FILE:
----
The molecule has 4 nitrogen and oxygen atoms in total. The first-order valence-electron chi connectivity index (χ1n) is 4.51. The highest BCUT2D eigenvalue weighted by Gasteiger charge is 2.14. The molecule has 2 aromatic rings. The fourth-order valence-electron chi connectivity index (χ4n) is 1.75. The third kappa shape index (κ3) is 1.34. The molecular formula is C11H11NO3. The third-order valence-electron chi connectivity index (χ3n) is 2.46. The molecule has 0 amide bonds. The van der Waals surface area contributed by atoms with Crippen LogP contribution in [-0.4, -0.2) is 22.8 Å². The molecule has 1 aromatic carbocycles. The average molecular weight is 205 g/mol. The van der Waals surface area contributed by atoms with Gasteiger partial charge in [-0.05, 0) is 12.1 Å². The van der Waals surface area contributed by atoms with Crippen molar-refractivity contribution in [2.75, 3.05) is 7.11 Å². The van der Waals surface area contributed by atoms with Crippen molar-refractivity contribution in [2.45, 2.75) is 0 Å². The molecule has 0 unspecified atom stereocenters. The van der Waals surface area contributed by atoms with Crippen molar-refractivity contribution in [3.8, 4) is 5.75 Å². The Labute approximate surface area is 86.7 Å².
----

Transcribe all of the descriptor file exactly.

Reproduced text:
The molecule has 4 nitrogen and oxygen atoms in total. The first-order valence-electron chi connectivity index (χ1n) is 4.51. The highest BCUT2D eigenvalue weighted by Gasteiger charge is 2.14. The molecule has 2 aromatic rings. The fourth-order valence-electron chi connectivity index (χ4n) is 1.75. The third kappa shape index (κ3) is 1.34. The molecular formula is C11H11NO3. The third-order valence-electron chi connectivity index (χ3n) is 2.46. The molecule has 0 amide bonds. The van der Waals surface area contributed by atoms with Crippen LogP contribution in [-0.4, -0.2) is 22.8 Å². The molecule has 1 aromatic carbocycles. The average molecular weight is 205 g/mol. The van der Waals surface area contributed by atoms with Gasteiger partial charge in [-0.05, 0) is 12.1 Å². The van der Waals surface area contributed by atoms with Crippen molar-refractivity contribution in [2.75, 3.05) is 7.11 Å². The van der Waals surface area contributed by atoms with Crippen molar-refractivity contribution in [2.45, 2.75) is 0 Å². The molecule has 0 unspecified atom stereocenters. The van der Waals surface area contributed by atoms with Crippen molar-refractivity contribution in [3.8, 4) is 5.75 Å². The Labute approximate surface area is 86.7 Å².